FiiO EH3NC vs Brainwavz HM100 (170 USD vs 170 USD) – HM100 is a ghost headphone that is only sometimes available in stores, but which makes your day an amazing one when you do find it. The HM100 has a much higher clamping force, and the pads are softer on EH3NC, making EH3 more comfy. The overall build quality also feels better on EH3NC, and so does the sound, because although I call it boomy, it is much more natural, smooth and relaxing compared to HM100 which is straightforward and boomy by comparison. The HM100 has real wood in the build, which is pretty great, but the overall comfort is better for EH3NC. The connectivity options are also better on the FiiO, since HM100 does not have bluetooth at all. 

FiiO EH3NC vs ESS 422H (170 USD vs 200 USD) – ESS422H does not work in bluetooth at all, but it has an interesting advantage, being much more of a looker than EH3, which is bland in comparison. This being said, EH3 is much more comfortable than 422H, which feels heavy, and clamps hard compared to EH3, which can be said to feel like a feather. The overall build quality is great on both, but the sound is clearer, with better detail, clarity, and overall refinement on 422H. EH3 feels less detailed, but also smoother, easier to listen to, and has more sub-bass depth, and a wider soundstage. 

Value and Conclusion

EH3NC has great value, excellent. Even beyond my wildest expectations. They have the build quality, sonic performance, and features to really top everything in their own price range, and even trade blows with Sennheiser Momentum 3 in some ways. They were so fun that I even took the liberty of making some memes while taking the photos for this review. 

The package is not the greatest, but they come with a really nice carrying case. The build quality is top notch, and man, I am blasted away by the number of connection codecs they manage to put in just one headphone. In fact, I could safely say that EH3 is the most connective bluetooth headphone you can find at this price point, if we don’t include BTR5, which is even better, and pretty much at the same price. There’s also FiiO BTR3K which is awesome and priced in the entry-level price range, all of them designed by FiiO.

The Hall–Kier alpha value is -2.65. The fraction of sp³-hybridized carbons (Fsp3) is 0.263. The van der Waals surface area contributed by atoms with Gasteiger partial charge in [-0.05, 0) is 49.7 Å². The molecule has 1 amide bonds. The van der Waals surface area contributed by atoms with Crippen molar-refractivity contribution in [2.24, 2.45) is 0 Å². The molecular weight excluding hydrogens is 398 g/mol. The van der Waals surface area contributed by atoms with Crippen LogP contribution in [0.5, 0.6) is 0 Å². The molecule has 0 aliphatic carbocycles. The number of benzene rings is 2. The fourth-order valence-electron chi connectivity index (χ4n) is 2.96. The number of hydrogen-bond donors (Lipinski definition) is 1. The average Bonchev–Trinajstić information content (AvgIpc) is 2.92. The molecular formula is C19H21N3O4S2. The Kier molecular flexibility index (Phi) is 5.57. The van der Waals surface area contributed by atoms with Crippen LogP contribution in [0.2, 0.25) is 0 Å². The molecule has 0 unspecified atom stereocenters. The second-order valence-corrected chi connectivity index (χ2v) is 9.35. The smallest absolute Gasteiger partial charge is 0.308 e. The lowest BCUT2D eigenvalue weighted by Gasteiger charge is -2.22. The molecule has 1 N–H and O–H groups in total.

If you need something that’s not a Bluetooth dongle, FiiO also has their DAP line, with M11 PRO and the likes available for you. 

The sound of EH3 NC is not the most clear or detailed out there, but it has a large stage, with tons of width, they have a nice punch, and if you enjoy bass, they have quite enough of it. The treble is smooth, and they are musical, and fatigue-free, which combined with their comfort makes them really good for long hours of listening. 

All in all, if you’re looking for a high-end or at least a great headphone to start your day with, something to cut you off from the outside noise, if you’re looking for having all of the connectivity options there are, and if you’re looking for the best bang for the buck, literally, as far as Noise Cancelling Headphones go, EH3NC surely delivers an impressive blow. 


Product Link

You can always get FiiO EH3 NC Noisce Cancelling Headphones from www.amazon.com here: https://www.amazon.com/FiiO-Noise-Cancelling-Bluetooth-Headphones/dp/B07Z4B2855/

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Full Playlist used for this review

We listened to more songs than those named in this playlist, but those are excellent for identifying a sonic signature.  I recommend trying most of the songs from this playlist, especially if you’re searching for new music! The playlists are different for Spotify, Tidal and Youtube, and based on the songs I enjoy and are available on each!